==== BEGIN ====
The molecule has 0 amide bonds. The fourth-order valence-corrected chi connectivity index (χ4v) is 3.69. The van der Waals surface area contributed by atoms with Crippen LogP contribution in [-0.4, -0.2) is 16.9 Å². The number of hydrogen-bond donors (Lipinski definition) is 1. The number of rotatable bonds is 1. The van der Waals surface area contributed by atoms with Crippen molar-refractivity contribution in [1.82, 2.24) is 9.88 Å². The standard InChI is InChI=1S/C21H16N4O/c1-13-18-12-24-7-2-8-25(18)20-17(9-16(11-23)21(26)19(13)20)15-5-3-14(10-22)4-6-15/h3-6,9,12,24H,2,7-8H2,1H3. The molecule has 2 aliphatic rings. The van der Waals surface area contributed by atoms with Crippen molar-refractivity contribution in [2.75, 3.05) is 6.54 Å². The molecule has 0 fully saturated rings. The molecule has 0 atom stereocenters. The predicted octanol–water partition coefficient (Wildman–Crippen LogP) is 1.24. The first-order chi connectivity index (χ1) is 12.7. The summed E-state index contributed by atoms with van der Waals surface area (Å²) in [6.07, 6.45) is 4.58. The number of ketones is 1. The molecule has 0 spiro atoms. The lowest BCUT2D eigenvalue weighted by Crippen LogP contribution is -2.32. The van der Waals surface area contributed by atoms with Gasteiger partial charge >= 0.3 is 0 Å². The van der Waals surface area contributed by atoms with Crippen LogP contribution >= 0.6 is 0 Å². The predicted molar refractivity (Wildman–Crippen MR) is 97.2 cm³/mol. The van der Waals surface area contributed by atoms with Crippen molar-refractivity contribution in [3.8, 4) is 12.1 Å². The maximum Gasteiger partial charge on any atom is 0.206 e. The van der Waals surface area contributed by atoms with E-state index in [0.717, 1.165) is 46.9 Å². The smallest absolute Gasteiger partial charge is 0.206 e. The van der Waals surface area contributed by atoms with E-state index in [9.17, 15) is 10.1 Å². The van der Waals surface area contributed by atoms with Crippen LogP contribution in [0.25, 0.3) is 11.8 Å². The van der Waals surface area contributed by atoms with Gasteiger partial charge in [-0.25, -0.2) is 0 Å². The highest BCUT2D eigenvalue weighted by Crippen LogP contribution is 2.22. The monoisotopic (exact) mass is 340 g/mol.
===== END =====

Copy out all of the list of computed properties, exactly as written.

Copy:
The molecule has 0 amide bonds. The fourth-order valence-corrected chi connectivity index (χ4v) is 3.69. The van der Waals surface area contributed by atoms with Crippen LogP contribution in [-0.4, -0.2) is 16.9 Å². The number of hydrogen-bond donors (Lipinski definition) is 1. The number of rotatable bonds is 1. The van der Waals surface area contributed by atoms with Crippen molar-refractivity contribution in [1.82, 2.24) is 9.88 Å². The standard InChI is InChI=1S/C21H16N4O/c1-13-18-12-24-7-2-8-25(18)20-17(9-16(11-23)21(26)19(13)20)15-5-3-14(10-22)4-6-15/h3-6,9,12,24H,2,7-8H2,1H3. The molecule has 2 aliphatic rings. The van der Waals surface area contributed by atoms with Crippen molar-refractivity contribution in [2.75, 3.05) is 6.54 Å². The molecule has 0 fully saturated rings. The molecule has 0 atom stereocenters. The predicted octanol–water partition coefficient (Wildman–Crippen LogP) is 1.24. The first-order chi connectivity index (χ1) is 12.7. The summed E-state index contributed by atoms with van der Waals surface area (Å²) in [6.07, 6.45) is 4.58. The number of ketones is 1. The molecule has 0 spiro atoms. The lowest BCUT2D eigenvalue weighted by Crippen LogP contribution is -2.32. The van der Waals surface area contributed by atoms with Gasteiger partial charge >= 0.3 is 0 Å². The van der Waals surface area contributed by atoms with Crippen LogP contribution >= 0.6 is 0 Å². The predicted molar refractivity (Wildman–Crippen MR) is 97.2 cm³/mol. The van der Waals surface area contributed by atoms with Crippen molar-refractivity contribution in [3.8, 4) is 12.1 Å². The maximum Gasteiger partial charge on any atom is 0.206 e. The van der Waals surface area contributed by atoms with E-state index in [0.717, 1.165) is 46.9 Å². The smallest absolute Gasteiger partial charge is 0.206 e. The van der Waals surface area contributed by atoms with E-state index in [9.17, 15) is 10.1 Å². The van der Waals surface area contributed by atoms with Crippen LogP contribution in [0.25, 0.3) is 11.8 Å². The van der Waals surface area contributed by atoms with Gasteiger partial charge in [-0.25, -0.2) is 0 Å². The highest BCUT2D eigenvalue weighted by Crippen LogP contribution is 2.22. The monoisotopic (exact) mass is 340 g/mol.